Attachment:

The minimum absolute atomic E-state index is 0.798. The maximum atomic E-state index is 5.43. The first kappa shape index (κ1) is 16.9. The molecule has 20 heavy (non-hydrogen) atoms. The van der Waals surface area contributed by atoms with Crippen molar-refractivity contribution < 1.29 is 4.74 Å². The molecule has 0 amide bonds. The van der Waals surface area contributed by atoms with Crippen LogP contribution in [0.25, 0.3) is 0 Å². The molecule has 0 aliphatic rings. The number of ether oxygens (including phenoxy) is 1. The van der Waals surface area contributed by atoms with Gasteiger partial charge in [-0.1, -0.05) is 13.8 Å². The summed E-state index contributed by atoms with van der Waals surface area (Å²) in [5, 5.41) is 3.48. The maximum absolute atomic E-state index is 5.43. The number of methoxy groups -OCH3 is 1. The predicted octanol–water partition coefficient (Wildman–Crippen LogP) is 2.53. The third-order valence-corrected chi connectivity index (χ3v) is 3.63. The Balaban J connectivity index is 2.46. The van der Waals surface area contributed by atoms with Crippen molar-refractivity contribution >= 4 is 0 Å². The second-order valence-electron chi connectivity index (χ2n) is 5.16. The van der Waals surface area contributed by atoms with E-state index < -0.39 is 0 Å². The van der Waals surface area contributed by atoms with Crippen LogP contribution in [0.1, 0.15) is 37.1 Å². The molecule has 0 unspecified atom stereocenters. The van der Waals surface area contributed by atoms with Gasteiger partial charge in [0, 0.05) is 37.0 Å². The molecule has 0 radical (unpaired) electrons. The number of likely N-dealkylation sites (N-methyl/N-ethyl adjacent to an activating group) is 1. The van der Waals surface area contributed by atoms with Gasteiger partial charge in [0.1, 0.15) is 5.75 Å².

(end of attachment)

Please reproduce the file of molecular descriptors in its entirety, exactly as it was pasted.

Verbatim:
The minimum absolute atomic E-state index is 0.798. The maximum atomic E-state index is 5.43. The first kappa shape index (κ1) is 16.9. The molecule has 20 heavy (non-hydrogen) atoms. The van der Waals surface area contributed by atoms with Crippen molar-refractivity contribution < 1.29 is 4.74 Å². The molecule has 0 amide bonds. The van der Waals surface area contributed by atoms with Crippen LogP contribution in [0.25, 0.3) is 0 Å². The molecule has 0 aliphatic rings. The number of ether oxygens (including phenoxy) is 1. The van der Waals surface area contributed by atoms with Gasteiger partial charge in [-0.1, -0.05) is 13.8 Å². The summed E-state index contributed by atoms with van der Waals surface area (Å²) in [5, 5.41) is 3.48. The maximum absolute atomic E-state index is 5.43. The number of methoxy groups -OCH3 is 1. The predicted octanol–water partition coefficient (Wildman–Crippen LogP) is 2.53. The third-order valence-corrected chi connectivity index (χ3v) is 3.63. The Balaban J connectivity index is 2.46. The van der Waals surface area contributed by atoms with Crippen molar-refractivity contribution >= 4 is 0 Å². The second-order valence-electron chi connectivity index (χ2n) is 5.16. The van der Waals surface area contributed by atoms with E-state index < -0.39 is 0 Å². The van der Waals surface area contributed by atoms with Crippen LogP contribution in [0.1, 0.15) is 37.1 Å². The molecule has 0 unspecified atom stereocenters. The van der Waals surface area contributed by atoms with Gasteiger partial charge in [0, 0.05) is 37.0 Å². The molecule has 0 radical (unpaired) electrons. The number of likely N-dealkylation sites (N-methyl/N-ethyl adjacent to an activating group) is 1. The van der Waals surface area contributed by atoms with Gasteiger partial charge in [0.1, 0.15) is 5.75 Å².